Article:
Bladder stones, otherwise known as kidney stones, urolithiasis, or renal calculi, are often recurrent urologic conditions. Almost anyone can be afflicted with this common condition, as it is one of the oldest medical abnormalities known to humans. Morbidity rates are higher among men than women, and those diagnosed with bladder stones will eventually suffer from recurrence within a decade.
Bladder stones can occur anywhere in the urinary tract. Presence of which may cause obstructions in the kidneys, bladder, or urethra. A diagnosis of urolithiasis must be suspected if symptoms such as abdominal pain, dysuria (painful urination), or blood in the urine are observed.
What Causes Bladder Stones
Basically, any condition that leads to the stagnation of urine within the bladder can result to the formation of stones. Once urine becomes too concentrated, wastes clump together and form crystals. Eventually, these become calculi. Bladder stones are made up of different components. Some are composed of calcium oxalate, uric acid, struvite, or cystine. The formation of these calculi depends on the following factors:
- Low urine volume. This is usually a result of low fluid intake.
- Hypercalciuria. Excessive amount of calcium in the urine can lead to stone formation.
- High urine pH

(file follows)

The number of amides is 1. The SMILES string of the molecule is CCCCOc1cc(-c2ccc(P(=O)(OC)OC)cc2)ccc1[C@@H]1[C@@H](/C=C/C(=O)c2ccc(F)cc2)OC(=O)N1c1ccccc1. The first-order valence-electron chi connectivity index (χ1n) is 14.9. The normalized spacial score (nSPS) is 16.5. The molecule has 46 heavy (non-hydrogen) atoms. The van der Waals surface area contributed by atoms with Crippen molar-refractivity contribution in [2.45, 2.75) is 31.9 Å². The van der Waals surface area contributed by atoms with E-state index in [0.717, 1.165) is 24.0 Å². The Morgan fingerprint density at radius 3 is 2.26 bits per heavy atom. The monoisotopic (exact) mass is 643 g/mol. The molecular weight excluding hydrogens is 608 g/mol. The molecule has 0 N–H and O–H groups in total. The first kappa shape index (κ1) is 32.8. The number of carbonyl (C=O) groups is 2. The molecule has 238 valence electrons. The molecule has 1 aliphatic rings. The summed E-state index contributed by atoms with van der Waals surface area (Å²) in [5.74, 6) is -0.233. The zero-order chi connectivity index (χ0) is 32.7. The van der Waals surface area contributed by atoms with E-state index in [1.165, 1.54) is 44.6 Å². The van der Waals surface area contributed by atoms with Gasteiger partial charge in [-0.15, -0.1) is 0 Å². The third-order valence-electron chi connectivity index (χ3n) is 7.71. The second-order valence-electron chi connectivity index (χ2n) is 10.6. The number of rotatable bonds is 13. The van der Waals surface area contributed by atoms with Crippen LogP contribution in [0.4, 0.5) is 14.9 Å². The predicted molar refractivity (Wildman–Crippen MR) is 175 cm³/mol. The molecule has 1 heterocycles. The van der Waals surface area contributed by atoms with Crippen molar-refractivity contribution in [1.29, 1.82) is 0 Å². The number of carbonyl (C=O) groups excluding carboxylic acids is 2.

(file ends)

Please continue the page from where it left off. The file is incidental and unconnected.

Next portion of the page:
- Spinal cord injuries. Such conditions incapacitate the extremities, including control of the urinary tract. Incontinence follows and urine stays within the bladder walls.
How to Prevent Bladder Stone
Health conscious individuals can prevent the formation of bladder stone by adhering to the following recommendations:
- Calcium. Consume just the right amount of dairy products and calcium-fortified orange juice.
- Sodium. Fresh or frozen vegetables must comprise majority of the diet when possible.
- Protein. Meat such as beef and pork intake must be kept to a moderate level.
- Potassium. Low intake of potassium rich foods such as vegetables and fruits increase the risk of kidney stone formation.
- Limited oxalates. Precaution must be observed in eating foods such as spinach, rhubarb, beets, nuts, chocolate, tea, wheat bran, and strawberries.
- Supplements. Vitamin C supplements and antacids must be avoided.
How to Get Rid of Bladder Stones
By far the best home remedy for getting rid of bladder stones is hydration. The patient must drink lots of fluids, with simple water as the best choice. Other alternative choices are ginger ale, lemon-lime soft drinks, and fruit juices. At least 2.5 quarts of urine a day is needed to prevent stone formation, which is about 10 to 12 full glasses of water a day. More glasses of fluids must be consumed to wash away the buildup of wastes within the urinary tract.